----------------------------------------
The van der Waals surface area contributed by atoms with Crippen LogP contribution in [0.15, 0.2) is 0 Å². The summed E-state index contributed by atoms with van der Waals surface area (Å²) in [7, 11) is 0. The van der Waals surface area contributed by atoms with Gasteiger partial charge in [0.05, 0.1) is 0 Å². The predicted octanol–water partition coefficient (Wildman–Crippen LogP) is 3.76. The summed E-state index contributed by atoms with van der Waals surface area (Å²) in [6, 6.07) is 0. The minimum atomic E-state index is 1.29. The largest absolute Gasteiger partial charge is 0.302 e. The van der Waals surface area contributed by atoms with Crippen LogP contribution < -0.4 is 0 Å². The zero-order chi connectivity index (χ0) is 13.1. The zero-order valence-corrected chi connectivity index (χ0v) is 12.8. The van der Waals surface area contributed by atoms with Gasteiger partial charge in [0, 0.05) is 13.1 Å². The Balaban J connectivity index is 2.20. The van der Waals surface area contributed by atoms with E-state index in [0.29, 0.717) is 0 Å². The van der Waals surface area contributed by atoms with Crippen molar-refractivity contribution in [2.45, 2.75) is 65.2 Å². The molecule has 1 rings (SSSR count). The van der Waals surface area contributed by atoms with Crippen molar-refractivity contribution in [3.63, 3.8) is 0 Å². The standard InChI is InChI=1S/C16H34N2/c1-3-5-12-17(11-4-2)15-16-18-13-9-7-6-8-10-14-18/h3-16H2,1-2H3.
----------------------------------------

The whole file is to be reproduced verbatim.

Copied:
The van der Waals surface area contributed by atoms with Crippen LogP contribution in [0.15, 0.2) is 0 Å². The summed E-state index contributed by atoms with van der Waals surface area (Å²) in [7, 11) is 0. The van der Waals surface area contributed by atoms with Gasteiger partial charge in [0.05, 0.1) is 0 Å². The predicted octanol–water partition coefficient (Wildman–Crippen LogP) is 3.76. The summed E-state index contributed by atoms with van der Waals surface area (Å²) in [6, 6.07) is 0. The minimum atomic E-state index is 1.29. The largest absolute Gasteiger partial charge is 0.302 e. The van der Waals surface area contributed by atoms with Crippen LogP contribution < -0.4 is 0 Å². The zero-order chi connectivity index (χ0) is 13.1. The zero-order valence-corrected chi connectivity index (χ0v) is 12.8. The van der Waals surface area contributed by atoms with Gasteiger partial charge in [0, 0.05) is 13.1 Å². The Balaban J connectivity index is 2.20. The van der Waals surface area contributed by atoms with E-state index in [0.29, 0.717) is 0 Å². The van der Waals surface area contributed by atoms with Crippen molar-refractivity contribution in [2.45, 2.75) is 65.2 Å². The molecule has 1 rings (SSSR count). The van der Waals surface area contributed by atoms with Crippen molar-refractivity contribution in [3.63, 3.8) is 0 Å². The standard InChI is InChI=1S/C16H34N2/c1-3-5-12-17(11-4-2)15-16-18-13-9-7-6-8-10-14-18/h3-16H2,1-2H3.